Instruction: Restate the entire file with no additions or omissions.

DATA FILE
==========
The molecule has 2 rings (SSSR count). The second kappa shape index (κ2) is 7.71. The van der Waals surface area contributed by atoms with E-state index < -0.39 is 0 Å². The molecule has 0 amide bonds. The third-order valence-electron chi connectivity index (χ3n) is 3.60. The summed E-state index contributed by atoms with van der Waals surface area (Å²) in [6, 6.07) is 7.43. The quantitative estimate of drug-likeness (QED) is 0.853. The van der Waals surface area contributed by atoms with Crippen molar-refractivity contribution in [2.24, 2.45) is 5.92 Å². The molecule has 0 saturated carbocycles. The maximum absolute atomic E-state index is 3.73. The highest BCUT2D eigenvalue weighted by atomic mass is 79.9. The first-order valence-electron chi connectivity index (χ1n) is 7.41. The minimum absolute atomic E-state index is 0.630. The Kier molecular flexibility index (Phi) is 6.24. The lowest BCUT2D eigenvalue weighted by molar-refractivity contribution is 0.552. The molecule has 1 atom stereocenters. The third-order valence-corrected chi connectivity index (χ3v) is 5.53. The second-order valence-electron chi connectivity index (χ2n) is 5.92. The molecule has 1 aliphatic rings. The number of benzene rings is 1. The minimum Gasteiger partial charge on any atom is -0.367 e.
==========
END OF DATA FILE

The molecule has 2 rings (SSSR count). The second kappa shape index (κ2) is 7.71. The van der Waals surface area contributed by atoms with E-state index < -0.39 is 0 Å². The molecule has 0 amide bonds. The third-order valence-electron chi connectivity index (χ3n) is 3.60. The summed E-state index contributed by atoms with van der Waals surface area (Å²) in [6, 6.07) is 7.43. The quantitative estimate of drug-likeness (QED) is 0.853. The van der Waals surface area contributed by atoms with Crippen molar-refractivity contribution in [2.24, 2.45) is 5.92 Å². The molecule has 0 saturated carbocycles. The maximum absolute atomic E-state index is 3.73. The highest BCUT2D eigenvalue weighted by atomic mass is 79.9. The first-order valence-electron chi connectivity index (χ1n) is 7.41. The minimum absolute atomic E-state index is 0.630. The Kier molecular flexibility index (Phi) is 6.24. The lowest BCUT2D eigenvalue weighted by molar-refractivity contribution is 0.552. The molecule has 1 atom stereocenters. The third-order valence-corrected chi connectivity index (χ3v) is 5.53. The second-order valence-electron chi connectivity index (χ2n) is 5.92. The molecule has 1 aliphatic rings. The number of benzene rings is 1. The minimum Gasteiger partial charge on any atom is -0.367 e.